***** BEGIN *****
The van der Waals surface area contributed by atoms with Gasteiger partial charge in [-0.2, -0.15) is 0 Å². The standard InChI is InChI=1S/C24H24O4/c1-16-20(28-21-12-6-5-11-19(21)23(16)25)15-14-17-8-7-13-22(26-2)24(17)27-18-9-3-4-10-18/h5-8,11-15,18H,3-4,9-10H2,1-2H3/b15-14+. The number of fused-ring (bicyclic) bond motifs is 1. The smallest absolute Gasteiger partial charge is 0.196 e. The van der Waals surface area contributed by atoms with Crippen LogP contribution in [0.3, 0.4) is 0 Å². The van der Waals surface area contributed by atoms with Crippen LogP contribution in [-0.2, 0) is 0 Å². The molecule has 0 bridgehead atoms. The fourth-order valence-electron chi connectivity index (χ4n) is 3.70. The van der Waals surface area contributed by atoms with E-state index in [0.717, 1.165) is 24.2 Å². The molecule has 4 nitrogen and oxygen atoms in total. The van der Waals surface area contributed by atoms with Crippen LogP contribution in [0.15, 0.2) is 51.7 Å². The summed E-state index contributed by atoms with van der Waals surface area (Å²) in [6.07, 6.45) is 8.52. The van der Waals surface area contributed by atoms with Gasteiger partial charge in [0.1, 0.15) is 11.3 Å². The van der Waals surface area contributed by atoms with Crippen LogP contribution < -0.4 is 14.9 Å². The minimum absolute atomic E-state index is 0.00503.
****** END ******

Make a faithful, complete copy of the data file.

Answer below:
The van der Waals surface area contributed by atoms with Gasteiger partial charge in [-0.2, -0.15) is 0 Å². The standard InChI is InChI=1S/C24H24O4/c1-16-20(28-21-12-6-5-11-19(21)23(16)25)15-14-17-8-7-13-22(26-2)24(17)27-18-9-3-4-10-18/h5-8,11-15,18H,3-4,9-10H2,1-2H3/b15-14+. The number of fused-ring (bicyclic) bond motifs is 1. The smallest absolute Gasteiger partial charge is 0.196 e. The van der Waals surface area contributed by atoms with Crippen LogP contribution in [0.3, 0.4) is 0 Å². The van der Waals surface area contributed by atoms with Crippen LogP contribution in [-0.2, 0) is 0 Å². The molecule has 0 bridgehead atoms. The fourth-order valence-electron chi connectivity index (χ4n) is 3.70. The van der Waals surface area contributed by atoms with E-state index in [0.717, 1.165) is 24.2 Å². The molecule has 4 nitrogen and oxygen atoms in total. The van der Waals surface area contributed by atoms with Crippen LogP contribution in [0.15, 0.2) is 51.7 Å². The summed E-state index contributed by atoms with van der Waals surface area (Å²) in [6.07, 6.45) is 8.52. The van der Waals surface area contributed by atoms with Gasteiger partial charge in [0.1, 0.15) is 11.3 Å². The van der Waals surface area contributed by atoms with Crippen LogP contribution < -0.4 is 14.9 Å². The minimum absolute atomic E-state index is 0.00503.